Android tablets? Sure, Microsoft exec Steve Guggenheimer's heard of them. That doesn't mean he thinks they're worth a toot, at least not in this WSJ interview. A bold stance! And one that doesn't really hold up.
Guggenheimer was speaking at Computex, and may have just been flush with excitement the announcement over Asus' Windows 7 Eee Pad. Because his logic supporting Windows 7 tablet dominance is as faulty as an overheated Archos 9:
"There are always lots of noises at the beginning of new category," Mr. Guggenheimer said Tuesday on the sidelines of the Computex trade show that opened here today and has focused heavily on tablets. When netbooks-slimmed down, less expensive versions of the traditional notebook PC-were introduced three years ago, he said, "It was 95% not on Windows, and three years later it is 95% on Windows."
So: because netbooks eventually became almost exclusively Windows machines, tablets will too? Hrmmm.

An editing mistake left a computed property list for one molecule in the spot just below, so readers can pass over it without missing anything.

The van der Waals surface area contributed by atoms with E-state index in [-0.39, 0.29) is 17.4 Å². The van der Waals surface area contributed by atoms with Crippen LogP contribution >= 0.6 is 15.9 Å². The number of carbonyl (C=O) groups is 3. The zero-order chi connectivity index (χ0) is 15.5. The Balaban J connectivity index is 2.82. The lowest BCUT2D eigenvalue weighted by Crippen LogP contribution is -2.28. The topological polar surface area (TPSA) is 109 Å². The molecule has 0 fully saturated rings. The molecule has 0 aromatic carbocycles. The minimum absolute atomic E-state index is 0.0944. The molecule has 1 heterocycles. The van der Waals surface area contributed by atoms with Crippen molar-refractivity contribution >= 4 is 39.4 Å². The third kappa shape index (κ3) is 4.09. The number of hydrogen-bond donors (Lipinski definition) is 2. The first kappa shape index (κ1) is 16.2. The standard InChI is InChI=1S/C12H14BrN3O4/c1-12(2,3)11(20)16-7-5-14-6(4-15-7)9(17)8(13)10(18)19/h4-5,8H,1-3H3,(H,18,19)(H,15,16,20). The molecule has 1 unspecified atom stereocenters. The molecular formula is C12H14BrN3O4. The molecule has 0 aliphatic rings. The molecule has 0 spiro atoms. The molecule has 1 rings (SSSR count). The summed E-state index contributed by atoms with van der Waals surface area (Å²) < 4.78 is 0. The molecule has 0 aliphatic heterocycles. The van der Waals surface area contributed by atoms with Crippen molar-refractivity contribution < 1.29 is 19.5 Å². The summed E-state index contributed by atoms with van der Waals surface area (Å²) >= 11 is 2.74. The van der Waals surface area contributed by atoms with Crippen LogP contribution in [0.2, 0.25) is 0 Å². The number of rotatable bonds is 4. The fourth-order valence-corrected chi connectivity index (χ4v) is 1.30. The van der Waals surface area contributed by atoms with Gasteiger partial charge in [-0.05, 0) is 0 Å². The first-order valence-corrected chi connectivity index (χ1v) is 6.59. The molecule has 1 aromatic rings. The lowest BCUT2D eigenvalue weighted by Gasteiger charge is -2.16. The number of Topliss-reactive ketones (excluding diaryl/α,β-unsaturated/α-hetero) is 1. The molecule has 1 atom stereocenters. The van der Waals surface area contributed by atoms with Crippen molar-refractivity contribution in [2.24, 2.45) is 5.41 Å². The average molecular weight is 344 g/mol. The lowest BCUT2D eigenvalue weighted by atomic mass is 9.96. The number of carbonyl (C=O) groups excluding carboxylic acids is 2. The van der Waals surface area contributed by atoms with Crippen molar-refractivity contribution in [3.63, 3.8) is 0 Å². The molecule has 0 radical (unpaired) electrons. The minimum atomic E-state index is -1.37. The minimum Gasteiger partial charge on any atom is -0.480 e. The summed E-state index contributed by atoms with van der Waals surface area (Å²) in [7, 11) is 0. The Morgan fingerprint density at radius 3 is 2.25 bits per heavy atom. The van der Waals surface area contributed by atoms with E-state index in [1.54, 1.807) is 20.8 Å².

First, there was no viable, mainstream Linux competitor when netbooks first launched, to say nothing of one with Google's market-moving influence. In fact, if anything Microsoft should be worried about losing their netbook dominance once Chrome OS gets its broad release.
Second, there have already been plenty of Windows tablets on the market that have failed to get any traction in the marketplace. And the platform's most prominent supporter—the HP Slate—was killed in favor of webOS. In fact! HP spent $1.2 billion, effectively, not to have to release a Windows 7 tablet.
No one's disagreeing that the tablet market is nascent enough that winners and losers have yet to shake themselves out—although the iPad could certainly be considered a win—but if Guggenheimer's comments are indicative of how Microsoft views the market these days, they could be in for a very unpleasant surprise. [WSJ]